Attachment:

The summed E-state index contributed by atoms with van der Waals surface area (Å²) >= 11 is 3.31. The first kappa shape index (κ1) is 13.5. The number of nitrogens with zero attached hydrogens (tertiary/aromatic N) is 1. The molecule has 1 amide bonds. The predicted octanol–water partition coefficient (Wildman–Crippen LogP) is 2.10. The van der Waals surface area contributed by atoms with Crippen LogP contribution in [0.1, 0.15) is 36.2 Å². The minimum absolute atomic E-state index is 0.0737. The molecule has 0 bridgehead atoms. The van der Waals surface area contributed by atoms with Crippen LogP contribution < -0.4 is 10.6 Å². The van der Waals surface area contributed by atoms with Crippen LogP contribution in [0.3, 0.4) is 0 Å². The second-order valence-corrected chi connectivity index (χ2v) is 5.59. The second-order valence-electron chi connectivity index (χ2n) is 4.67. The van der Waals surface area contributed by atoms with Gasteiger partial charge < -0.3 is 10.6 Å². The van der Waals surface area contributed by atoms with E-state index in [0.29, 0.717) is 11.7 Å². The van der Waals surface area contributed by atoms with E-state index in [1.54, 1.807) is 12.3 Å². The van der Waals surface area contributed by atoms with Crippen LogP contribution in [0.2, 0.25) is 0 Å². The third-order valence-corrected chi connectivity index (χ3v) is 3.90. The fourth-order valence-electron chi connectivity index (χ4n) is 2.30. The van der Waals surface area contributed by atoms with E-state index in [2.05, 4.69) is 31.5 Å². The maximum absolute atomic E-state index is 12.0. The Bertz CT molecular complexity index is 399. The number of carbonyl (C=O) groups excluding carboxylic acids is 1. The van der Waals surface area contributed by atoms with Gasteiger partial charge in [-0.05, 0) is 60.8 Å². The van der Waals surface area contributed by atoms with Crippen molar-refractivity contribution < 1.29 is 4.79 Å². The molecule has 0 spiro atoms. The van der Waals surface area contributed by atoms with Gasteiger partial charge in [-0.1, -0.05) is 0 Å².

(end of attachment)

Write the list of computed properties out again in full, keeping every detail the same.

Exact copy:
The summed E-state index contributed by atoms with van der Waals surface area (Å²) >= 11 is 3.31. The first kappa shape index (κ1) is 13.5. The number of nitrogens with zero attached hydrogens (tertiary/aromatic N) is 1. The molecule has 1 amide bonds. The predicted octanol–water partition coefficient (Wildman–Crippen LogP) is 2.10. The van der Waals surface area contributed by atoms with Crippen LogP contribution in [0.1, 0.15) is 36.2 Å². The minimum absolute atomic E-state index is 0.0737. The molecule has 0 bridgehead atoms. The van der Waals surface area contributed by atoms with Crippen LogP contribution < -0.4 is 10.6 Å². The van der Waals surface area contributed by atoms with Crippen LogP contribution in [0.3, 0.4) is 0 Å². The second-order valence-corrected chi connectivity index (χ2v) is 5.59. The second-order valence-electron chi connectivity index (χ2n) is 4.67. The van der Waals surface area contributed by atoms with Gasteiger partial charge < -0.3 is 10.6 Å². The van der Waals surface area contributed by atoms with E-state index in [0.29, 0.717) is 11.7 Å². The van der Waals surface area contributed by atoms with E-state index in [1.54, 1.807) is 12.3 Å². The van der Waals surface area contributed by atoms with Crippen LogP contribution in [0.2, 0.25) is 0 Å². The third-order valence-corrected chi connectivity index (χ3v) is 3.90. The fourth-order valence-electron chi connectivity index (χ4n) is 2.30. The van der Waals surface area contributed by atoms with E-state index in [2.05, 4.69) is 31.5 Å². The maximum absolute atomic E-state index is 12.0. The Bertz CT molecular complexity index is 399. The number of carbonyl (C=O) groups excluding carboxylic acids is 1. The van der Waals surface area contributed by atoms with Gasteiger partial charge in [-0.05, 0) is 60.8 Å². The van der Waals surface area contributed by atoms with Crippen molar-refractivity contribution < 1.29 is 4.79 Å². The molecule has 0 spiro atoms. The van der Waals surface area contributed by atoms with Gasteiger partial charge in [-0.1, -0.05) is 0 Å².